Solomon IM Ch 11

Solomon IM Ch 11 - Chapter11:TheBasicPrinciplesofHeredity 11

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Chapter 11: The Basic Principles of Heredity 103 11 The Basic Principles of Heredity Lecture Outline I. Mendel’s principles of inheritance A. Other plant breeders at the time of Mendel knew two main facts. 1. Hybrid plants from true breeding parents are similar. 2. When hybrid offspring are self fertilized, their offspring show a variety of traits. B. Mendel did his experiments primarily on the garden pea, Pisum sativum. 1. Peas were easy to grow, and many varieties were readily available. 2. Peas may be self or cross fertilized, as they have perfect flowers. a) Pollen from an anther may be dusted onto a stigma. b) Cross fertilization may be prevented by bagging the flower. 3. Mendel obtained and verified pea plants’ true breeding lines. a) True breeding plants, when self pollinated, produce offspring all possessing the same visible trait as the parent plant (e.g., the same phenotype). 4. Mendel chose 7 clearly identifiable pairs of contrasting traits and the accompanying true breeding plants. 5. Mendel first crossed true breeding plants with contrasting traits. a) These parental plants (the P generation) produced the first filial generation (the F 1 generation). b) The F 1 generation plants all possessed the trait of only one of the two parents. c) When the F 1 plants self pollinated, the resulting F 2 generation had characteristics of both of the P generation plants. d) These experiments showed that the hereditary factors had not been lost in the F 1 generation, but were somehow masked. C. Mendel’s experiments disproved the idea of blending inheritance. 1. Mendel proposed that inherited characteristics are controlled by two hereditary “factors” (genes in modern terminology). 2. The term dominant is now used for the traits seen in the F 1 generation, the term recessive for the trait hidden in the F 1 generation. 3. Alternate forms of a gene are now referred to as alleles. D. The principle of segregation states that alleles separate before gametes are formed. 1. The alleles from the male and female gametes do not mix in any way (the principle of segregation). E. Segregation is due to the separation of homologous chromosomes during meiosis. Alleles occupy corresponding loci on homologous chromosomes. 1. The term locus may refer to the location of a gene on a chromosome as well as to the type of gene controlling a characteristic. 2. Alleles are the variations of a gene that govern the same feature. 3. Alleles are denoted by a letter or letters; dominant genes are typically denoted by a capital letter, recessive genes with a lower case letter.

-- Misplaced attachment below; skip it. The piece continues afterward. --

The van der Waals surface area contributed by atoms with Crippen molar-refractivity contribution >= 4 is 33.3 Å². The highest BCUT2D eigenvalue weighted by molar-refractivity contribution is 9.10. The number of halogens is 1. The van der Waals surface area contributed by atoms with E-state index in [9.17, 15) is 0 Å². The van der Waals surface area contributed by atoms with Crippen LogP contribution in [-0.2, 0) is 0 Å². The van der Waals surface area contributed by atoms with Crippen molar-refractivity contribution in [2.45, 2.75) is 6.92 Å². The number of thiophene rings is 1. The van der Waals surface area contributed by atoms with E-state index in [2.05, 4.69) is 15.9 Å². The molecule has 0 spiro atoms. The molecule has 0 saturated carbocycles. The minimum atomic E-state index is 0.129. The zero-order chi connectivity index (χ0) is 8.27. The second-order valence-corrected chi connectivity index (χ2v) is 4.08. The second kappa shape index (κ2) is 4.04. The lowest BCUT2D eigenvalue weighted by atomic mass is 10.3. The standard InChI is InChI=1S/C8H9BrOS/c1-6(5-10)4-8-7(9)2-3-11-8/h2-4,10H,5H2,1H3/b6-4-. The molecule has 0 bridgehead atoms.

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Instructor’s Manual for Solomon, Berg, and Martin’s Biology, 9 th Edition 104 4. A monohybrid cross involves individuals with different alleles of a given locus. F.
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This note was uploaded on 11/17/2011 for the course BIO 101 taught by Professor Martin during the Spring '08 term at Rutgers.

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Solomon IM Ch 11 - Chapter11:TheBasicPrinciplesofHeredity 11

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